Gardening and landscape care can be a healthy hobby that helps us get outdoors and moving around. But proper form is important to avoid discomfort or injury.
Vary activities and tasks frequently and include rest periods in between to help reduce the strain from repetitive motions. If hands start to tingle or the wrist and fingers hurt or feel numb, this is a signal to take a break and switch to a different task.
Monitor positions and posture while gardening. Orienting the body incorrectly or uncomfortably even for just a moment can lead to pain and injury. For example, lift with the legs instead of the back.
Chose ergonomic tools. Small hand tools such as cultivators, weeding devices and pruners and even larger implements come in an assortment of ergonomic models. There are also tools for left-handed people and special tools developed for people with arthritis.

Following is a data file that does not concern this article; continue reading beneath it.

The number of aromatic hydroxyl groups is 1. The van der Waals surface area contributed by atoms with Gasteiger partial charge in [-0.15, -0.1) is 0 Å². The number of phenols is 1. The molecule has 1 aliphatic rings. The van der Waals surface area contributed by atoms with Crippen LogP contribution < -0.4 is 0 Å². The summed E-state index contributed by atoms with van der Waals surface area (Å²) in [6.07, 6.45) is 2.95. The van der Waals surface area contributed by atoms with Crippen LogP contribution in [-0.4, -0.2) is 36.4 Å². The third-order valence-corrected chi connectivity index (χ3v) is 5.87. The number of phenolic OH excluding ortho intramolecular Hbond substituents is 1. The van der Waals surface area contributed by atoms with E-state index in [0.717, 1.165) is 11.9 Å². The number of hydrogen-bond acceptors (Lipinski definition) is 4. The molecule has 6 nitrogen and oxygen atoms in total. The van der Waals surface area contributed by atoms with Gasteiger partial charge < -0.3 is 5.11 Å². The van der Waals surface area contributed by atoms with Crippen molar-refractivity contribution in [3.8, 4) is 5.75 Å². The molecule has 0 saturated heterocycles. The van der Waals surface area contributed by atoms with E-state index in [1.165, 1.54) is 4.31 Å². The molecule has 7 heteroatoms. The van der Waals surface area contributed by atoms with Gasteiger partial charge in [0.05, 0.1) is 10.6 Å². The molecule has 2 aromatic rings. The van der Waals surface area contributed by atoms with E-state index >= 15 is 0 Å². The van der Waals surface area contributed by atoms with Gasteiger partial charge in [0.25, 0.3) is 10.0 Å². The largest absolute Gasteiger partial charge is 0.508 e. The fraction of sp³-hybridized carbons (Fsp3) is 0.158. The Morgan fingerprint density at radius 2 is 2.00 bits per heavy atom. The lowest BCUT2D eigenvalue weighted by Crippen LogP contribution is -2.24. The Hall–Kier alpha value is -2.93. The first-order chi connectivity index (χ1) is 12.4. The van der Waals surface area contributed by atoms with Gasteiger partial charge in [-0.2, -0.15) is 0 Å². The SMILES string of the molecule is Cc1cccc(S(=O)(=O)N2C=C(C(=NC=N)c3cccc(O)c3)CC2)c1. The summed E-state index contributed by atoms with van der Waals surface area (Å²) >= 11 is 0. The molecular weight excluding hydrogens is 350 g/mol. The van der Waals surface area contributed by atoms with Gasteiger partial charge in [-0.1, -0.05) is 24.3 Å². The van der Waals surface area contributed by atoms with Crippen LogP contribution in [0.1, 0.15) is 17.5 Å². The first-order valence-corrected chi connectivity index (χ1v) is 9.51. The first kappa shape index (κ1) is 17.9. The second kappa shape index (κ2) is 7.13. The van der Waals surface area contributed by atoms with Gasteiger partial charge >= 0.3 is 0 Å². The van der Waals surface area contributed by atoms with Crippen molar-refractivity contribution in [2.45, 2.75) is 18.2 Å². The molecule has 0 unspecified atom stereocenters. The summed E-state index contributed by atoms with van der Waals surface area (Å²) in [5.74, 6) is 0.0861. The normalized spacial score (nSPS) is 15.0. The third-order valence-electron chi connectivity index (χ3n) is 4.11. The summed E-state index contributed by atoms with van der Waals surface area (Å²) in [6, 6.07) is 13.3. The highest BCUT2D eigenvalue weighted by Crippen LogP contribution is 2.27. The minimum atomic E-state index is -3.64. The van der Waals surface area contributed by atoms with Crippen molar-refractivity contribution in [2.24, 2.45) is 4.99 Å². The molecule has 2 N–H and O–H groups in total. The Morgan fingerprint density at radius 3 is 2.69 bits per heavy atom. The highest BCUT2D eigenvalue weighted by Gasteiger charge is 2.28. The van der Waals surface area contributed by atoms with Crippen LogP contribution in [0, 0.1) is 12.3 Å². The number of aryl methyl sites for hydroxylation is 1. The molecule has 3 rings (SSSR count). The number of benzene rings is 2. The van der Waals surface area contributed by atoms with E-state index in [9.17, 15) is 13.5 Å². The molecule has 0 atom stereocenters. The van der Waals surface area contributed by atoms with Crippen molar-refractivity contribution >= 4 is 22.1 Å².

Simple tips to keep your hands more comfortable and pain-free during the season ahead:
- During cooler periods such as early spring, garden during the warmest time of the day as cooler temps can impact movement and aggravate carpal tunnel syndrome.
- Use wrist supports to keep the wrist in a neutral or immobilized position.
- Avoid pushing with the thumb whenever possible.
- Avoid pounding or pushing with your hands.
- Use a full grip when you pick up and move tools, containers and other materials instead of pinching and lifting them with your fingers.
- Rely on a drip irrigation system to water the garden and a sprinkler system throughout your landscape to water the lawn and other plants. This relieves you of the chore of grabbing onto and dragging hoses around the yard and attaching/un-attaching the sprinklers. The time saved on watering alone will give you more time to relax. Your muscles and joints will appreciate the break in the action to recover from those gardening tasks you absolutely need to do.